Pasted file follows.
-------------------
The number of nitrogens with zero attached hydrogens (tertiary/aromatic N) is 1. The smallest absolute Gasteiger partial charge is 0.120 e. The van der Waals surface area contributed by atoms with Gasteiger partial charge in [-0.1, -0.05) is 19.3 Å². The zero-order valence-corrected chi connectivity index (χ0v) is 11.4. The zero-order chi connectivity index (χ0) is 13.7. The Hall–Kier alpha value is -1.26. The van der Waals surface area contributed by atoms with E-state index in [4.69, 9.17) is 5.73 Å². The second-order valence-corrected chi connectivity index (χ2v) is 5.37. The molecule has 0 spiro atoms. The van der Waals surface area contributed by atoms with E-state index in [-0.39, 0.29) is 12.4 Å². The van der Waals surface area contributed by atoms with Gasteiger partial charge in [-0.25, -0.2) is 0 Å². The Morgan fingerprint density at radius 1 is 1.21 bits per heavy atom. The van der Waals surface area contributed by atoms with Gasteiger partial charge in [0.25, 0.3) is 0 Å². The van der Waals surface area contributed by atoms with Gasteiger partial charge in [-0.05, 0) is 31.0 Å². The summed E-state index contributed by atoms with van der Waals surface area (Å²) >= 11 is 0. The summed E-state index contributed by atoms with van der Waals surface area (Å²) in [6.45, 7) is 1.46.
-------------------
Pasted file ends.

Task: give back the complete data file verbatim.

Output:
The number of nitrogens with zero attached hydrogens (tertiary/aromatic N) is 1. The smallest absolute Gasteiger partial charge is 0.120 e. The van der Waals surface area contributed by atoms with Gasteiger partial charge in [-0.1, -0.05) is 19.3 Å². The zero-order valence-corrected chi connectivity index (χ0v) is 11.4. The zero-order chi connectivity index (χ0) is 13.7. The Hall–Kier alpha value is -1.26. The van der Waals surface area contributed by atoms with E-state index in [4.69, 9.17) is 5.73 Å². The second-order valence-corrected chi connectivity index (χ2v) is 5.37. The molecule has 0 spiro atoms. The van der Waals surface area contributed by atoms with E-state index in [-0.39, 0.29) is 12.4 Å². The van der Waals surface area contributed by atoms with Gasteiger partial charge in [-0.25, -0.2) is 0 Å². The Morgan fingerprint density at radius 1 is 1.21 bits per heavy atom. The van der Waals surface area contributed by atoms with Gasteiger partial charge in [0.25, 0.3) is 0 Å². The van der Waals surface area contributed by atoms with Gasteiger partial charge in [-0.05, 0) is 31.0 Å². The summed E-state index contributed by atoms with van der Waals surface area (Å²) >= 11 is 0. The summed E-state index contributed by atoms with van der Waals surface area (Å²) in [6.45, 7) is 1.46.